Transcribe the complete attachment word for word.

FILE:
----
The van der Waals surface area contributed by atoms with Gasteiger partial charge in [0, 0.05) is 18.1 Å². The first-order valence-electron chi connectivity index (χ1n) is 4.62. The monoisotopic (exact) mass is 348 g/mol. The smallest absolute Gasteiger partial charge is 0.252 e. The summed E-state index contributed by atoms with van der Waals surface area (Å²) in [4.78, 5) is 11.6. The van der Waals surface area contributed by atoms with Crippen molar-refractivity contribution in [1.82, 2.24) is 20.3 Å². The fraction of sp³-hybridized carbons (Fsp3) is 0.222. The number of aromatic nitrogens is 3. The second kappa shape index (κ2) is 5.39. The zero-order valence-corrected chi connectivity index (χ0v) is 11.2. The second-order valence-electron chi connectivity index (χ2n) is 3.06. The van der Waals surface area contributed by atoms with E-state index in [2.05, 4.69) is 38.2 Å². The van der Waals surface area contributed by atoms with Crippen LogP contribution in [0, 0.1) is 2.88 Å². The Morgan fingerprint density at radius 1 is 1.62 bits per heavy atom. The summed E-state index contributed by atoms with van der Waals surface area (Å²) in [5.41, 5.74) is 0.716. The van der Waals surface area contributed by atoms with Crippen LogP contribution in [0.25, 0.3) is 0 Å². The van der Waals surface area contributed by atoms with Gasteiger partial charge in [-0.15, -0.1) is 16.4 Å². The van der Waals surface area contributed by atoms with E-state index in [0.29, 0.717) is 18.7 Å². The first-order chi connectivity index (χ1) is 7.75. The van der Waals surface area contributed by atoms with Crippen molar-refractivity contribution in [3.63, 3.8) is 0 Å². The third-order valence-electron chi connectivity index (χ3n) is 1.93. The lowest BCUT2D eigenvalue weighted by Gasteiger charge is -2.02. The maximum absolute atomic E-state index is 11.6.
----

The van der Waals surface area contributed by atoms with Gasteiger partial charge in [0, 0.05) is 18.1 Å². The first-order valence-electron chi connectivity index (χ1n) is 4.62. The monoisotopic (exact) mass is 348 g/mol. The smallest absolute Gasteiger partial charge is 0.252 e. The summed E-state index contributed by atoms with van der Waals surface area (Å²) in [4.78, 5) is 11.6. The van der Waals surface area contributed by atoms with Crippen molar-refractivity contribution in [1.82, 2.24) is 20.3 Å². The fraction of sp³-hybridized carbons (Fsp3) is 0.222. The number of aromatic nitrogens is 3. The second kappa shape index (κ2) is 5.39. The zero-order valence-corrected chi connectivity index (χ0v) is 11.2. The second-order valence-electron chi connectivity index (χ2n) is 3.06. The van der Waals surface area contributed by atoms with E-state index in [2.05, 4.69) is 38.2 Å². The van der Waals surface area contributed by atoms with Crippen LogP contribution in [0, 0.1) is 2.88 Å². The Morgan fingerprint density at radius 1 is 1.62 bits per heavy atom. The summed E-state index contributed by atoms with van der Waals surface area (Å²) in [5.41, 5.74) is 0.716. The van der Waals surface area contributed by atoms with Crippen LogP contribution in [0.25, 0.3) is 0 Å². The van der Waals surface area contributed by atoms with Gasteiger partial charge in [-0.15, -0.1) is 16.4 Å². The van der Waals surface area contributed by atoms with E-state index in [0.29, 0.717) is 18.7 Å². The first-order chi connectivity index (χ1) is 7.75. The van der Waals surface area contributed by atoms with Crippen molar-refractivity contribution in [3.63, 3.8) is 0 Å². The third-order valence-electron chi connectivity index (χ3n) is 1.93. The lowest BCUT2D eigenvalue weighted by Gasteiger charge is -2.02. The maximum absolute atomic E-state index is 11.6.